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Trust Issues and Abusive Relationships

February 26, 2012 Kellie Jo Holly

Can you learn to trust healthfully after leaving an abusive relationship? You don't have to force love out because of how some jerk treated you before.

About 6 months after I left my abusive husband, I met a man who I've come to love. The loving part was easy - he's a complete turn-around from my ex-husband. My new love treats me kindly, he cooks for me and my children, he's generous with his time and affection. He tells me I'm beautiful and doesn't expect me to fall over myself with gratefulness that he said something nice to me! Perhaps better than those cosmetic qualities, he wants to hear my thoughts, he asks me how I feel, and, after I tell him these once-guarded intimacies, he does not tell me how misguided and delusional I am.

Last week, I threw myself head-on into second-guessing myself. My panic ignited when I felt a joke he'd made about our sex life was inappropriate. It hurt my feelings. Instead of addressing it at the time, I retreated into my old behavior of "smiling and shutting-up" as if I were still committed to my abuser.

Over the next day, I quietly looked for evidence of my love's contempt for me. Picked at him hoping to get him to break and tell me what he really thought of me. I convinced myself that my love was setting me up for a fall, and I wanted to bring it about as quickly as possible so I could prove to myself that he was just another ass in the world whom I shouldn't have trusted.

In the end, he didn't break. I did. I cried, fussed, and threw accusations at him. Finally, I did something I used to do with my ex at the end of our relationship: I stepped outside of myself and observed.

I saw me, angry and scared, pushing him away. I saw him, hurt and scared, trying hard to not back out of the doorway to the office. Between us, in the psychic dimness of our swirling energies, I saw the laughing devil of past abuses literally squeezing the life out of the truth. It had a stranglehold on something good and pure, and I started to cry.

Allow me to take a break here and describe for you some important information I recently read in Women Who Love Psychopaths: Inside the Relationships of Inevitable Harm, a book by Sandra M. Brown, M.A.

Women who love psychopaths have a very high degree of trust going into relationships. I trusted everyone until they proved me wrong; exception being my ex proved me wrong countless times, but I chose to ignore it due to my high degree of loyalty (also a commonality in women who love psychopaths).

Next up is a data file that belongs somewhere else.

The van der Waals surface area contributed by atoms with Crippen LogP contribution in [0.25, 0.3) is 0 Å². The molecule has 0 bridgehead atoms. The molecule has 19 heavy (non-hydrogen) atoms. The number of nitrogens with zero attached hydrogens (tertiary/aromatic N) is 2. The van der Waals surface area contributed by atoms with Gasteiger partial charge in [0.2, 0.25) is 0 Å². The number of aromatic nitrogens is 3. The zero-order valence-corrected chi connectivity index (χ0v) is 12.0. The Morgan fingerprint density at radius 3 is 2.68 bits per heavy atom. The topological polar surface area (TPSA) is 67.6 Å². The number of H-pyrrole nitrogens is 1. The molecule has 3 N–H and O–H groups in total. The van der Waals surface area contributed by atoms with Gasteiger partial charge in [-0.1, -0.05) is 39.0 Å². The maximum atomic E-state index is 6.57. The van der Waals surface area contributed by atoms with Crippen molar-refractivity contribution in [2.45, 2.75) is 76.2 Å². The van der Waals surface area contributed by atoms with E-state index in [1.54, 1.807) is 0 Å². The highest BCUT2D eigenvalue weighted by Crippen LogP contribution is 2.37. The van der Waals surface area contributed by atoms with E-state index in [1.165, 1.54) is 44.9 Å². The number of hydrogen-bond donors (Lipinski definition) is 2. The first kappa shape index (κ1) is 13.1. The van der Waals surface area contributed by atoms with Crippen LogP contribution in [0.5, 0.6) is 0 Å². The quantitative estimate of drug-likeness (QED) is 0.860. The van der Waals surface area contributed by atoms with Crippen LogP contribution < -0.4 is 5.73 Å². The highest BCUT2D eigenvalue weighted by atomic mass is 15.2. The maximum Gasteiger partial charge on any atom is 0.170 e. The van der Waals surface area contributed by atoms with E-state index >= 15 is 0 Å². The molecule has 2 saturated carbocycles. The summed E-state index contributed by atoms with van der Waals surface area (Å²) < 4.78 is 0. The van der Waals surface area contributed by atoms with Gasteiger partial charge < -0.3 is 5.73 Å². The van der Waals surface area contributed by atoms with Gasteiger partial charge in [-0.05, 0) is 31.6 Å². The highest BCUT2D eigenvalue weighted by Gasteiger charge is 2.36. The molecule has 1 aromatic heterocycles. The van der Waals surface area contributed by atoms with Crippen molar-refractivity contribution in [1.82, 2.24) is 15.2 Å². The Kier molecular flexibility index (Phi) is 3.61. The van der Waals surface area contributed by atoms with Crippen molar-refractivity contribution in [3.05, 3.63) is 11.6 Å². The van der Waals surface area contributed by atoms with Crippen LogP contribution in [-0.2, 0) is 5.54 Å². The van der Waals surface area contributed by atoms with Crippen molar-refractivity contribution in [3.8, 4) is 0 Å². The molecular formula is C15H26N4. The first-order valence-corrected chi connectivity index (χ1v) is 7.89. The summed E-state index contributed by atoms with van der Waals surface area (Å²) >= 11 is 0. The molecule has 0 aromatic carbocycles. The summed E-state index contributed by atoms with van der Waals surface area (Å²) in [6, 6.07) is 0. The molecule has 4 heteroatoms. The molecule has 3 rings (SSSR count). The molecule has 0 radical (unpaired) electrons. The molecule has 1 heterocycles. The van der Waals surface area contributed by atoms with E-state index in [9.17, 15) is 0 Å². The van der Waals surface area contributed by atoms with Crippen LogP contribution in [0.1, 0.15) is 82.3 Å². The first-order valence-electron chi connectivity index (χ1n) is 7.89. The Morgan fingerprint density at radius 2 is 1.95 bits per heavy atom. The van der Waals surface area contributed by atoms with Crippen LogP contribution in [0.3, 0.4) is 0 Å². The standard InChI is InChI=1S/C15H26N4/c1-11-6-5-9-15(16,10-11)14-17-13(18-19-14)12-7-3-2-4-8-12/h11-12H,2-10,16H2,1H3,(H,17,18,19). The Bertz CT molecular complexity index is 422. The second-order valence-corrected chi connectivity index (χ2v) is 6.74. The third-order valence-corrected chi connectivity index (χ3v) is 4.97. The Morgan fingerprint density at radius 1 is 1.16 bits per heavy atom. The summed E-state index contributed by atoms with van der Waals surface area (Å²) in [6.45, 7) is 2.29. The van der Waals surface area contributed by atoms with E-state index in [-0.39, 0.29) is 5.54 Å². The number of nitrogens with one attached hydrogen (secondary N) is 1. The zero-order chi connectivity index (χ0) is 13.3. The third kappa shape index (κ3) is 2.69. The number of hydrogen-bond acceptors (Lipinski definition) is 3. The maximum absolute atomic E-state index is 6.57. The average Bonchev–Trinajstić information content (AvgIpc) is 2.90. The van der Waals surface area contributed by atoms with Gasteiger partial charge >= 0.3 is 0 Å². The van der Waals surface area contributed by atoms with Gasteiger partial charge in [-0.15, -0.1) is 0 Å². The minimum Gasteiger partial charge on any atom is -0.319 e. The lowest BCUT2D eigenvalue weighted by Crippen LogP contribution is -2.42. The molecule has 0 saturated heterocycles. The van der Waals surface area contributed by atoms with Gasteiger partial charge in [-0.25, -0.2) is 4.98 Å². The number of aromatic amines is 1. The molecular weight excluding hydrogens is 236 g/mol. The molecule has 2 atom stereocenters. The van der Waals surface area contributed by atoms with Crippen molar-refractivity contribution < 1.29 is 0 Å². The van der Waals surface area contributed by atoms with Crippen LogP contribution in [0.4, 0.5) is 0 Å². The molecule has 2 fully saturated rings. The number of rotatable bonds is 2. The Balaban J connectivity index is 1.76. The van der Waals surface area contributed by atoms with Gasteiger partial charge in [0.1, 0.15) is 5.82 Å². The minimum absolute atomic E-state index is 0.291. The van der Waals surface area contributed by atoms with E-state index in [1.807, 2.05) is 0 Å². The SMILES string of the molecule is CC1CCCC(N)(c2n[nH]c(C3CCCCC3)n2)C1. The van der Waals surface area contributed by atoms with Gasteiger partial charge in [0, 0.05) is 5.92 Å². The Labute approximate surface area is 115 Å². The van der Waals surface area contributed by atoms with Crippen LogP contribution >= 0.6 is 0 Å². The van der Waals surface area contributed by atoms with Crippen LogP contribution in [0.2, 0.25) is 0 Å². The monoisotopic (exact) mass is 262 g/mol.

By the time I met my new love, I doubted everyone, including myself. I felt alienated from my "true self" because I remembered being very trusting and I'd liked that about myself, but now I didn't trust at all. I felt robbed. I looked forward to the day when I got my old self back; I wanted to trust like I had before.

As time went on, I decided that I did not want to be like I once was. Being so trusting had thrust me into an abusive relationship. I decided I would "trust, but verify" as I entered into any new relationship.

This was very hard for me. During a long-distance relationship with an old friend, I felt the monster of jealousy rise up in me when he took a woman out - yet we were hundreds of miles apart and our agreement wasn't one of monogamy. It was a huge stretch for me to share those feelings of possessiveness with him and then live with them without allowing my fears to control me.

When I look back on last week and the devil strangling the truth, I realize that I almost allowed my experience with abuse to win. I almost let my irrational doubts and fears guide me toward leaving a loving relationship based on experiences I haven't "felt" for over a year and a half.

My love has consistently passed my "trust, but verify" test for months. I recognize the crisis I experienced last week was my own. I screwed up my courage and said, "[Love], you made a joke at Long John Silver's last week that went through me like an ice pick" . . . and suddenly, the truth became brighter. I shared my feelings, we communicated, he apologized for hurting me (no questions asked! no qualifiers! no I'm sorry, but...!). And we worked it out.

I am so grateful for my love. I am so grateful that I stepped back and saw the truth. I am so grateful that I am healing!

Trust issues are a side-effect of abuse, even after you leave. But you don't have to omit love relationships from your life! Work on your trust, practice trusting, think about it. You don't have to return to the level of trust you had when you found your abusive scumbag, but you do not have to be alone because of the idiot who practically decimated your soul.

There is life after abuse, and it can be sweet.

APA Reference
Holly, K. (2012, February 26). Trust Issues and Abusive Relationships, HealthyPlace. Retrieved on 2019, July 18 from https://www.healthyplace.com/blogs/verbalabuseinrelationships/2012/02/trust-and-abusive-relationships



Author: Kellie Jo Holly

charlottehorsham
says:
July, 16 2019 at 11:43 am
could you email please so i can ask for help thanks x
July, 16 2019 at 5:09 pm
Hi Charlotte, I apologize, but I am unable to contact people via email due to Healthy Place policy. If you leave a comment here, I will do my best to respond. If you are in need of immediate help, check out our resources page: https://www.healthyplace.com/other-info/resources/mental-health-hotline-numbers-and-referral-resources
Be well-Jenn
Kat
says:
February, 26 2012 at 10:57 am
Powerful. Thanks.

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